In June, Central Asian countries and the United States held the Steppe Eagle 2019 military exercises in Kazakhstan. In addition to the United States, the United Kingdom, Tajikistan, and Kyrgyzstan participated in the exercises. Turkey and Uzbekistan participated as observers.
These exercises help the military to ensure the effectiveness of "peacekeeping operations and corresponding tactics, techniques and procedures for detachments at the brigade level, and are intended for training" the ground forces of the United States and Kazakhstan, according to a statement by US Central Command (CENTCOM).
The annual Steppe Eagle exercises have occurred since 2003 and are aimed at improving peacekeeping paratroopers' all-around skills. The training has been part of NATO's Partnership for Peace since 2012.
Western countries trust Kazakhstan and its armed forces and therefore actively involve Nur-Sultan in international missions to ensure security and stability in the world, said Kazbek Beisebayaev of Almaty, a political analyst with 18 years of experience in the Kazakh Foreign Ministry.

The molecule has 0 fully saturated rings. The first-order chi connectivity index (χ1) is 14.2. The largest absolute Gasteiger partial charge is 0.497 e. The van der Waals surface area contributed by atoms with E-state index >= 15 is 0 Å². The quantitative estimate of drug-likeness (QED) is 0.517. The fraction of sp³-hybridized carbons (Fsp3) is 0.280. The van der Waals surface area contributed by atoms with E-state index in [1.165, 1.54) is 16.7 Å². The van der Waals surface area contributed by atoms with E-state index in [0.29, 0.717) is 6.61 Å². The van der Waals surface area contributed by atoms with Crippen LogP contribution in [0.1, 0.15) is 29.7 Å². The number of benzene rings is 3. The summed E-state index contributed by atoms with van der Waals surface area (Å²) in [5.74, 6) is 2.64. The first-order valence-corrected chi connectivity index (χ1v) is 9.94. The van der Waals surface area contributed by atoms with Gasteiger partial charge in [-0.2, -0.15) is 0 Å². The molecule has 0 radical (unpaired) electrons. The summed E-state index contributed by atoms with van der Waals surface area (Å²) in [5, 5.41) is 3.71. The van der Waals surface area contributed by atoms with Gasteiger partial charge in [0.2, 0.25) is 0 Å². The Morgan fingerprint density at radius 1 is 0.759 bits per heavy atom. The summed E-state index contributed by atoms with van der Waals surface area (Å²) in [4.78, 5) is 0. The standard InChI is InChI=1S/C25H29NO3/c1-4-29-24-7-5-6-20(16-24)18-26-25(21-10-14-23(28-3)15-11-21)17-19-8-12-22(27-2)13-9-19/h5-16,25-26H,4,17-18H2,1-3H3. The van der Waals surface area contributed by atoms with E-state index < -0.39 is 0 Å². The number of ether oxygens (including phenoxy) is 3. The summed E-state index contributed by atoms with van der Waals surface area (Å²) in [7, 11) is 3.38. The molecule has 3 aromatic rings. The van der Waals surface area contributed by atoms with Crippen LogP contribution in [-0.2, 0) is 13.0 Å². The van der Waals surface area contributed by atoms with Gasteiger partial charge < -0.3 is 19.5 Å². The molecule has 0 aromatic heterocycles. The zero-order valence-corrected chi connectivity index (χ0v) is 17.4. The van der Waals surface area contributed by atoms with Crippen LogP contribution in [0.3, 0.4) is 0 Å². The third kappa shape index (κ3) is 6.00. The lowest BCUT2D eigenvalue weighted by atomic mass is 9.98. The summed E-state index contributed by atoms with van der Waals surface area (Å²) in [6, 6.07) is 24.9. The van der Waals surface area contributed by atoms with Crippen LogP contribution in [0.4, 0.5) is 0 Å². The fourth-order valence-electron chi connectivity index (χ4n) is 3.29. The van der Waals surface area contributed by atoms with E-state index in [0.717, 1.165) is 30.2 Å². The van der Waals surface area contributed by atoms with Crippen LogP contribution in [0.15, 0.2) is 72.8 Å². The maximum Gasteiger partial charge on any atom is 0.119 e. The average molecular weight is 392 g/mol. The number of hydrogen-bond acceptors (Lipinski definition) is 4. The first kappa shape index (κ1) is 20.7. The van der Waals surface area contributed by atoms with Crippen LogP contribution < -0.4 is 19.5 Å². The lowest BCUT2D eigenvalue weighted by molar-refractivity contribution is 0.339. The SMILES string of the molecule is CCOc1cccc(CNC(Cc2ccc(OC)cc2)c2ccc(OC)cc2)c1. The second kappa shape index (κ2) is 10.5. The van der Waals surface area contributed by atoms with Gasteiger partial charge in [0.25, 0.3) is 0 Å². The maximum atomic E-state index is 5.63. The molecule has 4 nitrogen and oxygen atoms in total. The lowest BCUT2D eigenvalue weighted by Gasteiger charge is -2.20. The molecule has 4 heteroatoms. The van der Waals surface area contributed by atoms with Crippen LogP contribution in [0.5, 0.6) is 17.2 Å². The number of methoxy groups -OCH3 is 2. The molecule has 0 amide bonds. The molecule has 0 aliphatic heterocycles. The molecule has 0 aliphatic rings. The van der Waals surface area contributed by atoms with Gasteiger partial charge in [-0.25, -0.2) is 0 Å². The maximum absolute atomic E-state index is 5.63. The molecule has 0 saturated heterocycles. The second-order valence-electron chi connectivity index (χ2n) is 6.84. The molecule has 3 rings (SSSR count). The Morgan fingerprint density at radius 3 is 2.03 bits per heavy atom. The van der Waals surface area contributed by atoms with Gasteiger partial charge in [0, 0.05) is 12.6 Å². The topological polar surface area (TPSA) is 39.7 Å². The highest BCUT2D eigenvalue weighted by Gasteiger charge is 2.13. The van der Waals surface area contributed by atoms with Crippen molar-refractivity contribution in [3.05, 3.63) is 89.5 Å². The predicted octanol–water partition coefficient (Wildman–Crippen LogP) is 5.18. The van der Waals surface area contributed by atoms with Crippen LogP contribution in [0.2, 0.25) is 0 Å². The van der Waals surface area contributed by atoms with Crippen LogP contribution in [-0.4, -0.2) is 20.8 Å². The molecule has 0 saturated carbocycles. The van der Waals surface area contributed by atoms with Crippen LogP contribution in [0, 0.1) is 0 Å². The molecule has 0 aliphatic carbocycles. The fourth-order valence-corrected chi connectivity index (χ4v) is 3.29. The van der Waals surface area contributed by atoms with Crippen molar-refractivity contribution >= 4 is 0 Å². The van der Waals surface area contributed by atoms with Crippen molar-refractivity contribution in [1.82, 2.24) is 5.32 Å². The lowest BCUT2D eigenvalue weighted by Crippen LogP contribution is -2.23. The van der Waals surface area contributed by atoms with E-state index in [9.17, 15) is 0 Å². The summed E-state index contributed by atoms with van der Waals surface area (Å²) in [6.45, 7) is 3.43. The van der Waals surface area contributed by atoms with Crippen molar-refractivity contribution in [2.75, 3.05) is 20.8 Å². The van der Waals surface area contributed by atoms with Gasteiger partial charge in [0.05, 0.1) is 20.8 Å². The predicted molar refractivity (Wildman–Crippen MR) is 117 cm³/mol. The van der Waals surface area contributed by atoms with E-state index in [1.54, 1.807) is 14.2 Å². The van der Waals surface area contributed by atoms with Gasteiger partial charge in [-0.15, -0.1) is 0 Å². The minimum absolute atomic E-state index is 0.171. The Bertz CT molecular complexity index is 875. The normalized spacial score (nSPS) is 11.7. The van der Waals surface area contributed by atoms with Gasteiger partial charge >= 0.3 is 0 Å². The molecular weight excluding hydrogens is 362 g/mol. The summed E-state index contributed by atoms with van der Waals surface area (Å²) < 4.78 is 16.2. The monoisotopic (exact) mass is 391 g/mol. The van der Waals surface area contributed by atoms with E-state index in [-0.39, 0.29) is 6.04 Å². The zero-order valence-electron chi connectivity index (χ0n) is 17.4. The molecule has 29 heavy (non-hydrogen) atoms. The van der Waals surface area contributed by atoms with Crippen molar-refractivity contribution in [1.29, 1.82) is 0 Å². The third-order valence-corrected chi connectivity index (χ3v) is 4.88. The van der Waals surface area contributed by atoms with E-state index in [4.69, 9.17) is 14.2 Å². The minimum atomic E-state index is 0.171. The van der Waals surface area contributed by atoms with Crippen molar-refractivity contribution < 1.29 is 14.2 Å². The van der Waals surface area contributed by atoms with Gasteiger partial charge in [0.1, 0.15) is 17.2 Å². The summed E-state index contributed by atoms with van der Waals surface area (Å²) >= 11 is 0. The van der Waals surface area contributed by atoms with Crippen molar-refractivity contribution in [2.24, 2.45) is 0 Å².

Kazakhstan's peacekeeping potential
Kazakhstan this year expanded its participation in peacekeeping projects and security co-operation with the United Nations (UN).
In January, the Kazakh Partnership for Peace Training Centre (KAZCENT) received a certificate from the UN for training peacekeepers from around the world, the Kazakh Foreign Ministry announced.
In March, the Kazakh military, which completed a peacekeeping mission in Lebanon as part of the UN Interim Force, received UN medals honouring its work "In the Service of Peace."
Before 2018, Kazakhstan could send only military observers to UN peacekeeping missions, said Georgy Dubovtsev, a Nur-Sultan-based military analyst and chief researcher at the Kazakhstan Institute for Strategic Studies.
Now the country is directly involved in them.
"We hope that in the near future, in addition to soldiers, civilians and police officers from our country will also work in conflict zones. This will benefit Kazakhstan's international credibility," Dubovtsev emphasised in July.